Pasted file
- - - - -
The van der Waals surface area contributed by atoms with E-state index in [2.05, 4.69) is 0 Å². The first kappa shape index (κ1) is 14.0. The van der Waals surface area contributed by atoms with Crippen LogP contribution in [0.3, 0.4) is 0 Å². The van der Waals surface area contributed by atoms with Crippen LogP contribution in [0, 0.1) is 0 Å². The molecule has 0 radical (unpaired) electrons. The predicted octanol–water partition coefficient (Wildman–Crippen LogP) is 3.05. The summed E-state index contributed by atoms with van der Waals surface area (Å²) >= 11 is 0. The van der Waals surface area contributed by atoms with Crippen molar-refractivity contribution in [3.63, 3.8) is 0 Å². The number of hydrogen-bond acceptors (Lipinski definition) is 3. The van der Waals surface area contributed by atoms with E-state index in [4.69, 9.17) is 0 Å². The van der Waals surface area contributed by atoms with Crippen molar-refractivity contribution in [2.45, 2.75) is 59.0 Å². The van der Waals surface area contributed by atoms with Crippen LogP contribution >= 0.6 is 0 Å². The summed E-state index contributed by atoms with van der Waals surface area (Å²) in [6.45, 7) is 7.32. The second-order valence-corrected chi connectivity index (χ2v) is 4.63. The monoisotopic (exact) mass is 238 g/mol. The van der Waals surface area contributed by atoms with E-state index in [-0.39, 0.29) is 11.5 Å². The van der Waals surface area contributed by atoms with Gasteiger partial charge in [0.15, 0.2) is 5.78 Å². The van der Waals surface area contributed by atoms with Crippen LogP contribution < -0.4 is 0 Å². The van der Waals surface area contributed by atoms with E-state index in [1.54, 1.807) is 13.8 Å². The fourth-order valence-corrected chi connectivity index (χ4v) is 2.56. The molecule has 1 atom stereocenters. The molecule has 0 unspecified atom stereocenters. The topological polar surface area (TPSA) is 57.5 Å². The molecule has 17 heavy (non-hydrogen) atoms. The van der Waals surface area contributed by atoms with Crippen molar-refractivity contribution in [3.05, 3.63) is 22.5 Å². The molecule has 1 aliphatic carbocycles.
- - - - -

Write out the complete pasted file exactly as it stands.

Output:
The van der Waals surface area contributed by atoms with E-state index in [2.05, 4.69) is 0 Å². The first kappa shape index (κ1) is 14.0. The van der Waals surface area contributed by atoms with Crippen LogP contribution in [0.3, 0.4) is 0 Å². The van der Waals surface area contributed by atoms with Crippen LogP contribution in [0, 0.1) is 0 Å². The molecule has 0 radical (unpaired) electrons. The predicted octanol–water partition coefficient (Wildman–Crippen LogP) is 3.05. The summed E-state index contributed by atoms with van der Waals surface area (Å²) >= 11 is 0. The van der Waals surface area contributed by atoms with Crippen molar-refractivity contribution in [3.63, 3.8) is 0 Å². The number of hydrogen-bond acceptors (Lipinski definition) is 3. The van der Waals surface area contributed by atoms with E-state index in [4.69, 9.17) is 0 Å². The van der Waals surface area contributed by atoms with Crippen molar-refractivity contribution in [2.45, 2.75) is 59.0 Å². The van der Waals surface area contributed by atoms with Crippen LogP contribution >= 0.6 is 0 Å². The summed E-state index contributed by atoms with van der Waals surface area (Å²) in [6.45, 7) is 7.32. The second-order valence-corrected chi connectivity index (χ2v) is 4.63. The monoisotopic (exact) mass is 238 g/mol. The van der Waals surface area contributed by atoms with E-state index in [-0.39, 0.29) is 11.5 Å². The van der Waals surface area contributed by atoms with Gasteiger partial charge in [0.15, 0.2) is 5.78 Å². The van der Waals surface area contributed by atoms with Crippen LogP contribution < -0.4 is 0 Å². The van der Waals surface area contributed by atoms with E-state index in [1.54, 1.807) is 13.8 Å². The fourth-order valence-corrected chi connectivity index (χ4v) is 2.56. The molecule has 1 atom stereocenters. The molecule has 0 unspecified atom stereocenters. The topological polar surface area (TPSA) is 57.5 Å². The molecule has 17 heavy (non-hydrogen) atoms. The van der Waals surface area contributed by atoms with Crippen molar-refractivity contribution in [3.05, 3.63) is 22.5 Å². The molecule has 1 aliphatic carbocycles.